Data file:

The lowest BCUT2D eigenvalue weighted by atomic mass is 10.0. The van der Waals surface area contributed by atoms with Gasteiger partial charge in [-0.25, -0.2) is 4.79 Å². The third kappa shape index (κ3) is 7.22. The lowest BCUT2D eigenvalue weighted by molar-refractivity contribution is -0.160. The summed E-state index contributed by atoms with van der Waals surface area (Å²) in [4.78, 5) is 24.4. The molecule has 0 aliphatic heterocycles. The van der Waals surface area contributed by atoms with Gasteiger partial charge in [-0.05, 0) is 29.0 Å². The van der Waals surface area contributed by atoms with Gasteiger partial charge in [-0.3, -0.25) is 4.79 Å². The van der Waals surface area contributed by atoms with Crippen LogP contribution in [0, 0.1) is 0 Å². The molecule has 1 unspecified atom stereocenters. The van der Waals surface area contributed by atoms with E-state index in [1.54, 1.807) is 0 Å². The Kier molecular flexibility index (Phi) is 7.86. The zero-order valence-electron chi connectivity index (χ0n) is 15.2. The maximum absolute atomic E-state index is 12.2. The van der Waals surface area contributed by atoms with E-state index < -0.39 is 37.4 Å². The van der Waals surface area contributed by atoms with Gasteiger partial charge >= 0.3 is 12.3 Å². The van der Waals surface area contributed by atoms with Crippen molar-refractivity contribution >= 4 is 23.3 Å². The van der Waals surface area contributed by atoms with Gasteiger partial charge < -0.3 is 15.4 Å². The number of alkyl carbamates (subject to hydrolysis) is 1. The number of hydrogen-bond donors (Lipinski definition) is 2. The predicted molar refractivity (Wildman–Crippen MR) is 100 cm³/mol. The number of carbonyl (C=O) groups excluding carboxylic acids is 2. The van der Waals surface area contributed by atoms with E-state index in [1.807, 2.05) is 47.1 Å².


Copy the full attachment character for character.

The lowest BCUT2D eigenvalue weighted by atomic mass is 10.0. The van der Waals surface area contributed by atoms with Gasteiger partial charge in [-0.25, -0.2) is 4.79 Å². The third kappa shape index (κ3) is 7.22. The lowest BCUT2D eigenvalue weighted by molar-refractivity contribution is -0.160. The summed E-state index contributed by atoms with van der Waals surface area (Å²) in [4.78, 5) is 24.4. The molecule has 0 aliphatic heterocycles. The van der Waals surface area contributed by atoms with Gasteiger partial charge in [-0.05, 0) is 29.0 Å². The van der Waals surface area contributed by atoms with Gasteiger partial charge in [-0.3, -0.25) is 4.79 Å². The van der Waals surface area contributed by atoms with Crippen LogP contribution in [0, 0.1) is 0 Å². The molecule has 1 unspecified atom stereocenters. The van der Waals surface area contributed by atoms with E-state index in [1.54, 1.807) is 0 Å². The Kier molecular flexibility index (Phi) is 7.86. The zero-order valence-electron chi connectivity index (χ0n) is 15.2. The maximum absolute atomic E-state index is 12.2. The van der Waals surface area contributed by atoms with E-state index < -0.39 is 37.4 Å². The van der Waals surface area contributed by atoms with Gasteiger partial charge >= 0.3 is 12.3 Å². The van der Waals surface area contributed by atoms with Crippen molar-refractivity contribution >= 4 is 23.3 Å². The van der Waals surface area contributed by atoms with Gasteiger partial charge < -0.3 is 15.4 Å². The number of alkyl carbamates (subject to hydrolysis) is 1. The number of hydrogen-bond donors (Lipinski definition) is 2. The predicted molar refractivity (Wildman–Crippen MR) is 100 cm³/mol. The number of carbonyl (C=O) groups excluding carboxylic acids is 2. The van der Waals surface area contributed by atoms with E-state index in [1.807, 2.05) is 47.1 Å².